LA/Berlin’s Peres Projects, whose origins are in San Francisco in 2002, has chosen to do its business in “poor but sexy” Berlin, Germany.
In the September 11, 2002 edition of the San Francisco Bay Guardian, the début of Peres Projects was reported. In this same fall arts report two other San Francisco galleries are mentioned.(Liz Olivera and Jack Hanley). Olivera would soon join Peres Projects in LA, while Jack Hanley would expand to LA and NYC. Both have closed their Los Angeles gallery.
“More surprising is the appearance of Peres Projects, a small but ambitious space in a loft building at 17th and Bryant. Run by Javier Peres, a still-young former attorney and current art collector, the space plans on providing a venue for artists who wouldn’t otherwise be seen in S.F. Peres’s splashy, sexy fall offering is a show of often raunchy but always artful photos and films by queer Canadian artist-pornographer Bruce La Bruce, which opens Sept. 27. No one else around here has dared to show these picks of randy boys and pregnant Asia Argento puffing on a cig.”
Shortly after Peres Projects gallery arrived in Los Angeles, I had a meeting with a cultural theorist and musician from London. During that meeting I was told that there was a new “real gallery” in LA, by the name of Peres Projects.
Peres Projects is the only young gallery based in California to have placed its entire artists roster into major European galleries and into one person European museum shows, without loosing its artists to other galleries.
As of the middle of June, 2010, Peres Projects has shut down its commercial gallery operations in the LA artworld. It has decided to expand and make its home in Berlin’s spectacularly rich cultural sphere and in its 24 hour a day sex for everybody nightlife. Peres Projects moved from Chinatown to Culver City in 2008, because they felt that was the number one destination for the international visitor to the LA artworld. This exodus to Culver City was most recently made by what was in the late 1990’s, the first globally visible young gallery in Los Angeles, born of the LA art schools – China Art Objects. CAO was founded by Giovanni Intra, who was my classmate at Art Center College of Design, in the MFA/MA critical theory program in the mid-1990’s.
Peres Projects Chinatown gallery was a high energy crowd gathering scene – and one of the few in LA to serve food at its openings. There was a lively line of artists, myself included, who awaited a meal fresh from their grill. They also had a full liquor bar for free, not just cheap beer and cheaper wine. They were one of the primary anchors of the Chinatown artworld when it was happening and the number one place for a gallery to be in LA, before the Culver City scene shifted LA’s art world stage to that area of Los Angeles.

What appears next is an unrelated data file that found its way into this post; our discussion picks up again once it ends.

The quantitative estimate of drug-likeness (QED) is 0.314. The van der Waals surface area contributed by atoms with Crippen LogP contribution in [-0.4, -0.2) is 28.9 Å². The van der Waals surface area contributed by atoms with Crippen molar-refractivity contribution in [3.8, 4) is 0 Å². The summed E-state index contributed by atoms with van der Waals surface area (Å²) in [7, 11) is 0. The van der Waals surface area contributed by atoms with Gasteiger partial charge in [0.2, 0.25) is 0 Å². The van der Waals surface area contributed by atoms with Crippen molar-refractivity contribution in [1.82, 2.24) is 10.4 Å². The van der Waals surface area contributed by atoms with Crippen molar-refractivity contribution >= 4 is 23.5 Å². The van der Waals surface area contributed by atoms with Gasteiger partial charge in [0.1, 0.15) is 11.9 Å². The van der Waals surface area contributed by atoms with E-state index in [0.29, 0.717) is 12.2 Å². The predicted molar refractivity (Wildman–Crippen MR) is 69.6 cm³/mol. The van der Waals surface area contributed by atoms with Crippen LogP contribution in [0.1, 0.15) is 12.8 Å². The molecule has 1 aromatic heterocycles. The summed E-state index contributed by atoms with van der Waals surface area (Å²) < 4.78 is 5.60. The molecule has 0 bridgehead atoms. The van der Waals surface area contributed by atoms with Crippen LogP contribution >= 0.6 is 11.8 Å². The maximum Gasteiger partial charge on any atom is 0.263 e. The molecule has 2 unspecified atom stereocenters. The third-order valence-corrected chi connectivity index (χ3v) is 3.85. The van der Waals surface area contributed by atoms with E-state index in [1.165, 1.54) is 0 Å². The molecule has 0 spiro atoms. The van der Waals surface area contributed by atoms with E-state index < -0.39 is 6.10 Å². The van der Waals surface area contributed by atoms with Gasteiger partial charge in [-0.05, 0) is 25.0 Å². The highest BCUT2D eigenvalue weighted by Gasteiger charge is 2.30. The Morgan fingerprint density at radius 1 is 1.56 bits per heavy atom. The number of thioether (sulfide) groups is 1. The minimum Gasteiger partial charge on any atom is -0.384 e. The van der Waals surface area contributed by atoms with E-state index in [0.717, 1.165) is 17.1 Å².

Peres Projects has reversed the assumed positions between the two art production capitals of Los Angeles and Berlin. LA perceived itself to be a more developed art market than Berlin only a few years ago. This was so despite the fact that a few powerhouse German galleries had begun to combine their gallery operations from multiple cities in Germany to being solely in Berlin for at least a decade.. Peres Projects recognized that Berlin was being reformed into a true global art market, brick by brick. Yet Peres Projects does not seek to be another “German monocle” gallery.
There is a tinge of nationalism in the German gallery consolidation into Berlin. London is clearly the most advanced commercial contemporary art market in all of Europe. But the Germans understand that over time they can develop a true independent global cultural powerhouse in Berlin, one that will be even more potent than was in Cologne, not merely and only for art production, but for it sale, and equally important, for the dissemination of information and philosophical discourse surrounding the field of visual art activity.
By closing down their Culver City gallery space and turning their Chinatown space into a production office, this sends a signal that the most successful young gallery in LA’s brief artworld history has decided that Berlin is the premier stomping ground it wants to partake it, and that it does not want to wait years or possibly decades for Los Angeles to develop an art market, a generations deep collector base and institutional infrastructure equal to that found in London, Berlin, Tokyo, Beijing, Paris and New York. Hundreds of “LA Artists” are already living and working in Berlin today.